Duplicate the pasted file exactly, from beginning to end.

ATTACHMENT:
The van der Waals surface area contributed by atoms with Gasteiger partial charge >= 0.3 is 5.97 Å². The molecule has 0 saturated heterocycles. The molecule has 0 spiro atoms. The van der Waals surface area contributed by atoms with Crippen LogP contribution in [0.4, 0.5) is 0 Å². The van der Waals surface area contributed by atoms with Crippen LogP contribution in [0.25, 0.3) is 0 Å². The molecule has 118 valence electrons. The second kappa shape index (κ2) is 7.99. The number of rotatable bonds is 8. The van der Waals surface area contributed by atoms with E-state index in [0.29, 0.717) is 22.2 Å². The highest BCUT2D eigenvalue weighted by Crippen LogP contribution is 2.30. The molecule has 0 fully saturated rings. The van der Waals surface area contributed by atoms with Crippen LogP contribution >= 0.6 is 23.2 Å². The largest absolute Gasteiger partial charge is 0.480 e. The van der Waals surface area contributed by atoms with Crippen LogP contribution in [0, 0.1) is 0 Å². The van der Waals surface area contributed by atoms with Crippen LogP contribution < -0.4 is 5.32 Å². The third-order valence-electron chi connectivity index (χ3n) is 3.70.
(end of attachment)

The van der Waals surface area contributed by atoms with Gasteiger partial charge >= 0.3 is 5.97 Å². The molecule has 0 saturated heterocycles. The molecule has 0 spiro atoms. The van der Waals surface area contributed by atoms with Crippen LogP contribution in [0.4, 0.5) is 0 Å². The van der Waals surface area contributed by atoms with Crippen LogP contribution in [0.25, 0.3) is 0 Å². The molecule has 118 valence electrons. The second kappa shape index (κ2) is 7.99. The number of rotatable bonds is 8. The van der Waals surface area contributed by atoms with E-state index in [0.29, 0.717) is 22.2 Å². The highest BCUT2D eigenvalue weighted by Crippen LogP contribution is 2.30. The molecule has 0 fully saturated rings. The van der Waals surface area contributed by atoms with Crippen LogP contribution >= 0.6 is 23.2 Å². The largest absolute Gasteiger partial charge is 0.480 e. The van der Waals surface area contributed by atoms with Crippen LogP contribution in [0, 0.1) is 0 Å². The van der Waals surface area contributed by atoms with Crippen LogP contribution < -0.4 is 5.32 Å². The third-order valence-electron chi connectivity index (χ3n) is 3.70.